Mediating Anglophobia: Political and Cultural Conflict in the French Periodical Reception of British Travel Writing (1792-1814)


This article analyses a set of French periodical articles on British travel writing, exploring the complex and ambivalent relationship that the French press entertained with translations of British travelogues. As travel writing was a highly popular genre in this period, but also politically charged, its periodical reception in revolutionary and Napoleonic France offers a rich object of study for understanding the entanglement of political and cultural conflict. In a political climate heavily influenced by the military conflicts between France and Great Britain, and dealing with a travel book market dominated by translations from English, the French periodical travel review partakes in the overall mediation of national stereotypes. Relatively restrained in literary journals of the Directoire such as the Magasin encyclopédique and La Décade philosophique, the mediation of stereotypes turns into outright Anglophobic propaganda in the Napoleonic Journal de l’Empire.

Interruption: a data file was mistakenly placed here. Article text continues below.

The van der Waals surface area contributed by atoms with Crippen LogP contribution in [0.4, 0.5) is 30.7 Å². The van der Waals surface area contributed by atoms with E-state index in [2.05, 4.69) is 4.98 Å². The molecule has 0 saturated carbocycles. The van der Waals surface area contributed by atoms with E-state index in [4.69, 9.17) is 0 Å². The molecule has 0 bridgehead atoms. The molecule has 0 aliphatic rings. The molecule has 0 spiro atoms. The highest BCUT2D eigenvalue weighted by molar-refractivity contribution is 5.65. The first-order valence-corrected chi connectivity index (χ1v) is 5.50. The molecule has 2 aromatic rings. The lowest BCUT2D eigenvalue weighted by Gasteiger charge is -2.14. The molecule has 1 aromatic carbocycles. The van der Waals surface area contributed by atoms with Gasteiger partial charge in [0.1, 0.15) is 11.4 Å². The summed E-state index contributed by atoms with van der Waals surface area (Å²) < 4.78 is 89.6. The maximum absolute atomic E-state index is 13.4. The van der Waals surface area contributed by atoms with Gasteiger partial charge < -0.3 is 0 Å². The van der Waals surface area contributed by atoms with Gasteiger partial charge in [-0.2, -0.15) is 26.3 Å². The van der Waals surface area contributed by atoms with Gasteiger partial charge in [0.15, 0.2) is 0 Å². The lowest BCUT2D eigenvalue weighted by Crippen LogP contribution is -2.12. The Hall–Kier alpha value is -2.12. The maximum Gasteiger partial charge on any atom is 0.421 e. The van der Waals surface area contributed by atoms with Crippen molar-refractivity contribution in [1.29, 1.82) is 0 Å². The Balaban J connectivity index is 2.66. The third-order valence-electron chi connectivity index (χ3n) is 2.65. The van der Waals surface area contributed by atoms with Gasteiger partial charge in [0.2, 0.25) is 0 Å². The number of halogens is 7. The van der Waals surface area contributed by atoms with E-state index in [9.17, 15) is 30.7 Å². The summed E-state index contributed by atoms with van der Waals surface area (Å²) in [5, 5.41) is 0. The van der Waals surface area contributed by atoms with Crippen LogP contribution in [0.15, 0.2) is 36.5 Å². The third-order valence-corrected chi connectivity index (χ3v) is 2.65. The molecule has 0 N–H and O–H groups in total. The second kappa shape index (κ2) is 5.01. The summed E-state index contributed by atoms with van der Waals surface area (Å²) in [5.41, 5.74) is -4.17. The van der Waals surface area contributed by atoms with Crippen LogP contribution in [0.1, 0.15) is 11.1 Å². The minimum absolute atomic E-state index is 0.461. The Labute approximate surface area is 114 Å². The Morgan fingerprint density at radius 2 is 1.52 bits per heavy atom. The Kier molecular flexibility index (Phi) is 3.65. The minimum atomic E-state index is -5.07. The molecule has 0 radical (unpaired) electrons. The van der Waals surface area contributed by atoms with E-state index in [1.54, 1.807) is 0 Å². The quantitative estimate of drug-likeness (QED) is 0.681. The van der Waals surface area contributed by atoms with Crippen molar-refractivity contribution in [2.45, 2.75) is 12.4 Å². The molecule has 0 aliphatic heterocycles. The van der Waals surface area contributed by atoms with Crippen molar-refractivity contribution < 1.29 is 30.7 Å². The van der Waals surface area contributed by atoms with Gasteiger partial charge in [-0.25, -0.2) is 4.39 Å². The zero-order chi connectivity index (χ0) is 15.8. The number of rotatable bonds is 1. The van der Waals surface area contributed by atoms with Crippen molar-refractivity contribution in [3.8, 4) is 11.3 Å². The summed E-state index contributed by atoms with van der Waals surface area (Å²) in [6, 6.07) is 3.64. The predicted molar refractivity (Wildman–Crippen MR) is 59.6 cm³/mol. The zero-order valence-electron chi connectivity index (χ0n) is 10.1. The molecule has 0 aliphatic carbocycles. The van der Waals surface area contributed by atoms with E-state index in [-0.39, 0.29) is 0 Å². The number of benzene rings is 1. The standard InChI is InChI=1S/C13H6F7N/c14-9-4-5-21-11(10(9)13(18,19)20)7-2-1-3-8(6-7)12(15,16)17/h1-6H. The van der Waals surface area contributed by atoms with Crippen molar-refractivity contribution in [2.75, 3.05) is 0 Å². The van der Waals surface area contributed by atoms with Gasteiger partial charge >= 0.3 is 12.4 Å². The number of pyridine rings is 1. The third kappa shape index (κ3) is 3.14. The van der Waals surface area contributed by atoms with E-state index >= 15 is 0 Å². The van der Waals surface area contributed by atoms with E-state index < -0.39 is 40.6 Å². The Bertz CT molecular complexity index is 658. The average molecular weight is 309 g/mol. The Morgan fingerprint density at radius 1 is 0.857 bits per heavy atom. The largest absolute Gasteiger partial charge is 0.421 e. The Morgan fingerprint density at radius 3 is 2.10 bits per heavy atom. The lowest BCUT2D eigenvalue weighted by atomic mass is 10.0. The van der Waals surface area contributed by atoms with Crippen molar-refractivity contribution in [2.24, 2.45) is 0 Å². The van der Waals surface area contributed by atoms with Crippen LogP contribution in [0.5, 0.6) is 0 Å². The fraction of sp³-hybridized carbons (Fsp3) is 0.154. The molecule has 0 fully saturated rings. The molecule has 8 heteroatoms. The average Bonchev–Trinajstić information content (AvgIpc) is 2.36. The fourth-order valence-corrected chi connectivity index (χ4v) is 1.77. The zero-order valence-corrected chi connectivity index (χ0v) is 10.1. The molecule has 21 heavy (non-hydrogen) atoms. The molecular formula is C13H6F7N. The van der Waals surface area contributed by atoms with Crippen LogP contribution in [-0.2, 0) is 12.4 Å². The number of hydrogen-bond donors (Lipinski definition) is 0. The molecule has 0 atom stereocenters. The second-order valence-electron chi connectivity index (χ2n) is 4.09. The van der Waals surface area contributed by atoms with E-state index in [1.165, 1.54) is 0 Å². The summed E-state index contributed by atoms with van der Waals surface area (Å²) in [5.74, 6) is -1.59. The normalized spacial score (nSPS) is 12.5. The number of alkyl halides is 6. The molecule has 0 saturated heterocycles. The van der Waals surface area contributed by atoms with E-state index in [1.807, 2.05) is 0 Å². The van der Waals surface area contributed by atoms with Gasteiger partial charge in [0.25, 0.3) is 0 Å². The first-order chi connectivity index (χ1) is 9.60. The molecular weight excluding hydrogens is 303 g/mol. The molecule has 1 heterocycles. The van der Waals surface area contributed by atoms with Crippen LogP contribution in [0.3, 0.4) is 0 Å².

Author Biography

Marius Warholm Haugen, NTNU, Norwegian University of Science and Technology

Marius Warholm Haugen is a Postdoctoral Fellow in the Department of Language and Literature at NTNU, Norwegian University of Science and Technology. He holds a PhD in French literature and specializes in eighteenth-century novels, travel writing, and periodical culture. He is the author of Jean Potocki: Esthétique et philosophie de l’errance (Peeters, 2014), as well as several articles on French and Italian literature, including most recently ‘“Half Sign, Half Ad”: Literary and Commercial Functions of Paratextual and In-Text Titles in the Novels of Pietro Chiari’, Italian Studies, 72.1 (2017), and ‘Re-viewing the World: Appropriations of Travel Writing in the French Periodical Press (1780–1820)’, Studies in Travel Writing, 21.2 (2017). He is currently a member of the research project Enlightenment News: Periodical Publication, Newspapers, and the Digital Archive.

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